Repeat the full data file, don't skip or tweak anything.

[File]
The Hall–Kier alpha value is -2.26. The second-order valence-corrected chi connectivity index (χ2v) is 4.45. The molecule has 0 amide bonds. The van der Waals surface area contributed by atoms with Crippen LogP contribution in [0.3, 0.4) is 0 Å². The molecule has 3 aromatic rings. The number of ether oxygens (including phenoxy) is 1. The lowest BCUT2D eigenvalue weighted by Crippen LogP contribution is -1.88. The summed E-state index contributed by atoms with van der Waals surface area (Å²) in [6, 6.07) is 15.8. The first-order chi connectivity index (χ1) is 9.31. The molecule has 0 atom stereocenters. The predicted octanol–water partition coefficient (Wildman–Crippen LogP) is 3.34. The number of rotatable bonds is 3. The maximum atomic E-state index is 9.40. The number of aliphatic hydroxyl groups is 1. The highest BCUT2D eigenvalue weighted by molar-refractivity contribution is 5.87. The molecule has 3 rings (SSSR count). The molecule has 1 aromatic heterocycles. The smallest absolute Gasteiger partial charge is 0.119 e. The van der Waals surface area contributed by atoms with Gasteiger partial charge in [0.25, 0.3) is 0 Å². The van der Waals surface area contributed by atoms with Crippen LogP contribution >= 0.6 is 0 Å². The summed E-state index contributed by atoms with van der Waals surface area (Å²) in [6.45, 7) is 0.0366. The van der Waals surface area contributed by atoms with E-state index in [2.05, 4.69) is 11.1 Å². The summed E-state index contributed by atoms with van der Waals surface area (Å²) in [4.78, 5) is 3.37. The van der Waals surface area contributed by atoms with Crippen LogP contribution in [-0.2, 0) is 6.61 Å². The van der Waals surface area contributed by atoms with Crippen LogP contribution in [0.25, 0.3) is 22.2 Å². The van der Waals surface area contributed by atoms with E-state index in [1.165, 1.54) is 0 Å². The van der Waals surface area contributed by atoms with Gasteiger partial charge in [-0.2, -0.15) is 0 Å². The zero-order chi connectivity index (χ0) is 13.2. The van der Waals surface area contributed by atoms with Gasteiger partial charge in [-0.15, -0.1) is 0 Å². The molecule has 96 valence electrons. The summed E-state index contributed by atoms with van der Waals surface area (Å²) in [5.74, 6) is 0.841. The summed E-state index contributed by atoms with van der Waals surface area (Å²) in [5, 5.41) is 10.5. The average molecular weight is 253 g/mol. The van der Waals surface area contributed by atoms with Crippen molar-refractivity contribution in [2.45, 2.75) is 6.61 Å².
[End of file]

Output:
The Hall–Kier alpha value is -2.26. The second-order valence-corrected chi connectivity index (χ2v) is 4.45. The molecule has 0 amide bonds. The van der Waals surface area contributed by atoms with Crippen LogP contribution in [0.3, 0.4) is 0 Å². The molecule has 3 aromatic rings. The number of ether oxygens (including phenoxy) is 1. The lowest BCUT2D eigenvalue weighted by Crippen LogP contribution is -1.88. The summed E-state index contributed by atoms with van der Waals surface area (Å²) in [6, 6.07) is 15.8. The first-order chi connectivity index (χ1) is 9.31. The molecule has 0 atom stereocenters. The predicted octanol–water partition coefficient (Wildman–Crippen LogP) is 3.34. The number of rotatable bonds is 3. The maximum atomic E-state index is 9.40. The number of aliphatic hydroxyl groups is 1. The highest BCUT2D eigenvalue weighted by molar-refractivity contribution is 5.87. The molecule has 3 rings (SSSR count). The molecule has 1 aromatic heterocycles. The smallest absolute Gasteiger partial charge is 0.119 e. The van der Waals surface area contributed by atoms with Gasteiger partial charge in [0.25, 0.3) is 0 Å². The van der Waals surface area contributed by atoms with Crippen LogP contribution >= 0.6 is 0 Å². The summed E-state index contributed by atoms with van der Waals surface area (Å²) in [6.45, 7) is 0.0366. The van der Waals surface area contributed by atoms with E-state index in [2.05, 4.69) is 11.1 Å². The summed E-state index contributed by atoms with van der Waals surface area (Å²) in [4.78, 5) is 3.37. The van der Waals surface area contributed by atoms with Crippen LogP contribution in [-0.2, 0) is 6.61 Å². The van der Waals surface area contributed by atoms with Crippen LogP contribution in [0.25, 0.3) is 22.2 Å². The van der Waals surface area contributed by atoms with E-state index in [1.165, 1.54) is 0 Å². The van der Waals surface area contributed by atoms with Gasteiger partial charge in [-0.2, -0.15) is 0 Å². The zero-order chi connectivity index (χ0) is 13.2. The van der Waals surface area contributed by atoms with Gasteiger partial charge in [-0.15, -0.1) is 0 Å². The molecule has 96 valence electrons. The summed E-state index contributed by atoms with van der Waals surface area (Å²) in [5.74, 6) is 0.841. The summed E-state index contributed by atoms with van der Waals surface area (Å²) in [5, 5.41) is 10.5. The average molecular weight is 253 g/mol. The van der Waals surface area contributed by atoms with Crippen molar-refractivity contribution in [2.45, 2.75) is 6.61 Å².